Hanako Maeda, ADEAM’s astute designer, has her own opinion on desirability. “As a woman, I think it’s sexier when there’s a little bit of mystery,” she declared backstage after her fall 2015 runway show. Putting that into a fashion context, her protective pullover sweaters, turtlenecks and long skirts covered up a lot of skin this season, but the improved tailoring also framed the body in more sensual ways. “I’m allured by this idea of not revealing everything,” she added. So what was that one model wearing underneath a black and navy mink jacket? A tiny gap between its hem and a pair of decadent thigh-high boots — created by recent CFDA/Vogue Fashion Fund winner Paul Andrew — offered a flash of flesh, but the real answer remains unknown.
Maeda did, however, confess to a love of oversized pieces. Of those, her most attractive was a cosseting turtleneck knit dress. In white with fraying ends, it looked simultaneously pure and peculiar. “Organic chaos,” she called it. But that disarray offered a delightful freshness. Asymmetrical lines counterbalanced the precision of her piped pocket skirts. Bustier tops were covered with a soft felt, and curly shearling was bonded to a buttery leather skirt. “I love doing that visual play where everything looks aligned but it’s slightly off,” she said.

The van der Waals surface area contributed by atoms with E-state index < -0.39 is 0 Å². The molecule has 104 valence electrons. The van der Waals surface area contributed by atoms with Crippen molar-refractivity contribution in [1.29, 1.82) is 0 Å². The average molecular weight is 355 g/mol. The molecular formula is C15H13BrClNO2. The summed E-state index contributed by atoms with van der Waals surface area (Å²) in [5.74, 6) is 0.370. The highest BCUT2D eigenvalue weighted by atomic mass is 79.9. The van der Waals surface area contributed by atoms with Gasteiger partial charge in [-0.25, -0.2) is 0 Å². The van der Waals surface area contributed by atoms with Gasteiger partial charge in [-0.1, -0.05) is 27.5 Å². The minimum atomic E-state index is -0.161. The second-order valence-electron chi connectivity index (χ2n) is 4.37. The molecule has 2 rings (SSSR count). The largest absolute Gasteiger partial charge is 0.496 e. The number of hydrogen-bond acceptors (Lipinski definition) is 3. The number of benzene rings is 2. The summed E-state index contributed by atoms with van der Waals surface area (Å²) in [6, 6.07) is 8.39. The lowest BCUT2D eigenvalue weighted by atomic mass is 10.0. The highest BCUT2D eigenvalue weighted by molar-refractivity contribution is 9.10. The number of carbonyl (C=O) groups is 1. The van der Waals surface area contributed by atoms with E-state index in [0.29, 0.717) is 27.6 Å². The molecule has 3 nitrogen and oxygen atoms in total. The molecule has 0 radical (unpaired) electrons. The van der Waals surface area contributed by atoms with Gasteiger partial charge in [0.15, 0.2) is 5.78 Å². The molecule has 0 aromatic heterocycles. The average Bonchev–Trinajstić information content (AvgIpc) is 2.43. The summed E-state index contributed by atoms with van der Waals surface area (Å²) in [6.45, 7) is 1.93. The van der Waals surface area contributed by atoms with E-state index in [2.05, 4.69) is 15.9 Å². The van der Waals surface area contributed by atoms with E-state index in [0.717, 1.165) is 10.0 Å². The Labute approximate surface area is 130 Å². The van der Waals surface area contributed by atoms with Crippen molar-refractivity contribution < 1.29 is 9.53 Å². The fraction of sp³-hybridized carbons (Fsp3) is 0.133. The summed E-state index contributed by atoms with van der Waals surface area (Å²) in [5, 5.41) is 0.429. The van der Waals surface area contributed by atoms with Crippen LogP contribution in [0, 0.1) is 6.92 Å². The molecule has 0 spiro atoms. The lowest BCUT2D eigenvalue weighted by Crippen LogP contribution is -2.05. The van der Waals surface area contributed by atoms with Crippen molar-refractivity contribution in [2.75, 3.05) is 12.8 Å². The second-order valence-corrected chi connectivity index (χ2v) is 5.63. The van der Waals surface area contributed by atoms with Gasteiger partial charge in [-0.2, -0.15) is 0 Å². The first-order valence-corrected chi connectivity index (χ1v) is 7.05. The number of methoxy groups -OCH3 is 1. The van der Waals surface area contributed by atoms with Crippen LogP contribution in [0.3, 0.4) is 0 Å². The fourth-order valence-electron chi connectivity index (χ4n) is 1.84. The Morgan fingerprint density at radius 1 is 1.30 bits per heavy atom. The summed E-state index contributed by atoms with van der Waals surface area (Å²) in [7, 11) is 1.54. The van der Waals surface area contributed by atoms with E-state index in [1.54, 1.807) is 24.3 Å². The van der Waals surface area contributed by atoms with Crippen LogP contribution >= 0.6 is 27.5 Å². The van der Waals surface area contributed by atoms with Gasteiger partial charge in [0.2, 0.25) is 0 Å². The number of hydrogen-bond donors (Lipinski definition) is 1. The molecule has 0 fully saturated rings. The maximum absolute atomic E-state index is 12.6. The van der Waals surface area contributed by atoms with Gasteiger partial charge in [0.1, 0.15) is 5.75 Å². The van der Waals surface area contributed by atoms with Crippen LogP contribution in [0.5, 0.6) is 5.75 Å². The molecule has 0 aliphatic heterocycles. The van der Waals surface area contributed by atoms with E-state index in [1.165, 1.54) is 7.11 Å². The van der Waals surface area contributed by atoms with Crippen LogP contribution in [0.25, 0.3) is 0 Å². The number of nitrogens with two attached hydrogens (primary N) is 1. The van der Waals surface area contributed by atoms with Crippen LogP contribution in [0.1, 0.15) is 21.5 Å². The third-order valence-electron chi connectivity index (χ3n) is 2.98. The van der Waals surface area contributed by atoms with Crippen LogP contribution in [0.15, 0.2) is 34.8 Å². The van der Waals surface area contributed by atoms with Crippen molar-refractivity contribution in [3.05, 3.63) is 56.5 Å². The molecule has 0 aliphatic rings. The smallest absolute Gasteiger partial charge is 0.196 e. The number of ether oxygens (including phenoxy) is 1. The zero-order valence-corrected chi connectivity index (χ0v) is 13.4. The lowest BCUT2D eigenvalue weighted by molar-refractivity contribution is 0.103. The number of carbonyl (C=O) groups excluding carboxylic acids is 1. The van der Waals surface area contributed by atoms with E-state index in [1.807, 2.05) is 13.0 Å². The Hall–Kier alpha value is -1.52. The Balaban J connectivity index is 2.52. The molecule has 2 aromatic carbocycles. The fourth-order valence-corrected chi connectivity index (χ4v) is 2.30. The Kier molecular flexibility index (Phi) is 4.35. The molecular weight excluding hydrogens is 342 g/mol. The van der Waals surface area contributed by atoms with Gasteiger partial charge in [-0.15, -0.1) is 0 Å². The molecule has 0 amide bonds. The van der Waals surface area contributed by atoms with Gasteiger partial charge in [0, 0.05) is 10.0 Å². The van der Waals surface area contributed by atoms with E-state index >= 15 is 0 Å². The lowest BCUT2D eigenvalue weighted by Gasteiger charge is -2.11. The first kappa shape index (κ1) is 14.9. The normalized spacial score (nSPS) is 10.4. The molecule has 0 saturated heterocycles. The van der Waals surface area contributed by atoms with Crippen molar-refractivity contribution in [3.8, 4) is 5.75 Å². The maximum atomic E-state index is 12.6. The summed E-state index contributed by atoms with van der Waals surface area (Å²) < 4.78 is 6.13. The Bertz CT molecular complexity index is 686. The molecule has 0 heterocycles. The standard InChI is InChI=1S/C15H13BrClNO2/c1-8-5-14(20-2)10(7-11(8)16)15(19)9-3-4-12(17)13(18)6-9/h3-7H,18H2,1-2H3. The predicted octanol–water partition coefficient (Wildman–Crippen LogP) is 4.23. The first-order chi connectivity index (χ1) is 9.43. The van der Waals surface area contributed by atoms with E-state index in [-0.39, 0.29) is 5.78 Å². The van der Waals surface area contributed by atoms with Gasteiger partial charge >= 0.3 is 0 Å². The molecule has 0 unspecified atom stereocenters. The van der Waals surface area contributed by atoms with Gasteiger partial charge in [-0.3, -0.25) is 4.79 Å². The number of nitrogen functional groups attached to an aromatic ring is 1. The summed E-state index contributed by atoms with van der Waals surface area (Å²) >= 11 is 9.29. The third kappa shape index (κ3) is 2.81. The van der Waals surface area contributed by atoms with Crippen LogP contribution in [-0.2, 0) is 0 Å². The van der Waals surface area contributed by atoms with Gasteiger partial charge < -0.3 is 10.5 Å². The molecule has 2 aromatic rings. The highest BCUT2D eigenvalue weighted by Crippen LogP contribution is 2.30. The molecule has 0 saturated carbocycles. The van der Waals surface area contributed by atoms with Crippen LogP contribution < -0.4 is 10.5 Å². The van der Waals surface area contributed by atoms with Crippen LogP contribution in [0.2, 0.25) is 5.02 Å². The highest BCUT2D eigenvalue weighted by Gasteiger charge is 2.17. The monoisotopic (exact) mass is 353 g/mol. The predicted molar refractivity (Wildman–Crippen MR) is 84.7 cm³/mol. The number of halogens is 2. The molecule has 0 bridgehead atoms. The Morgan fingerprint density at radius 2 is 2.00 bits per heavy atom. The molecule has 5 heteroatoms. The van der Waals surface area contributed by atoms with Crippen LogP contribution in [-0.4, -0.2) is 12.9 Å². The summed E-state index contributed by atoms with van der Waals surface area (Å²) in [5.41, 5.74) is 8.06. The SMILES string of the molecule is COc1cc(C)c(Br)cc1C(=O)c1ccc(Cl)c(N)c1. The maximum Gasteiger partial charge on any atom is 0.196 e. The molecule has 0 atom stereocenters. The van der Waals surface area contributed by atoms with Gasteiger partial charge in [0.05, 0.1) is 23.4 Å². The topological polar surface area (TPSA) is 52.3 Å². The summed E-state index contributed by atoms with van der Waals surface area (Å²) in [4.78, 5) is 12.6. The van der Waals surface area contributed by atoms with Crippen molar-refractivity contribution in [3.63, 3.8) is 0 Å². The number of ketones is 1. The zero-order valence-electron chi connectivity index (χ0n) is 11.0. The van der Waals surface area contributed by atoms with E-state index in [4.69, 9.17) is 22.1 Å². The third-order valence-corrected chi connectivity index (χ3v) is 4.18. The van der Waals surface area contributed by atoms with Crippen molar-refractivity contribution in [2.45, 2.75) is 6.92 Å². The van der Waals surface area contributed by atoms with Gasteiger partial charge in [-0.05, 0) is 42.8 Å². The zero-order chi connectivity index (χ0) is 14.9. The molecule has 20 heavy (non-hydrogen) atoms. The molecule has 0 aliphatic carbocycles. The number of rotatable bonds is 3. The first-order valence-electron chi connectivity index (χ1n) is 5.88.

The result was arguably the designer’s most clever collection to date. A deft collaboration with musical mastermind Michel Gaubert especially enhanced her story. Melodically, how do you blend the twisted with the traditional? Maeda wanted Jamie XX’s steely sounds to accompany her nuanced, energetic sportswear, then Gaubert proposed that they add Vivaldi to highlight the more elegant pieces. So when a cascading strapless dress made its way out, the tone felt exactly right.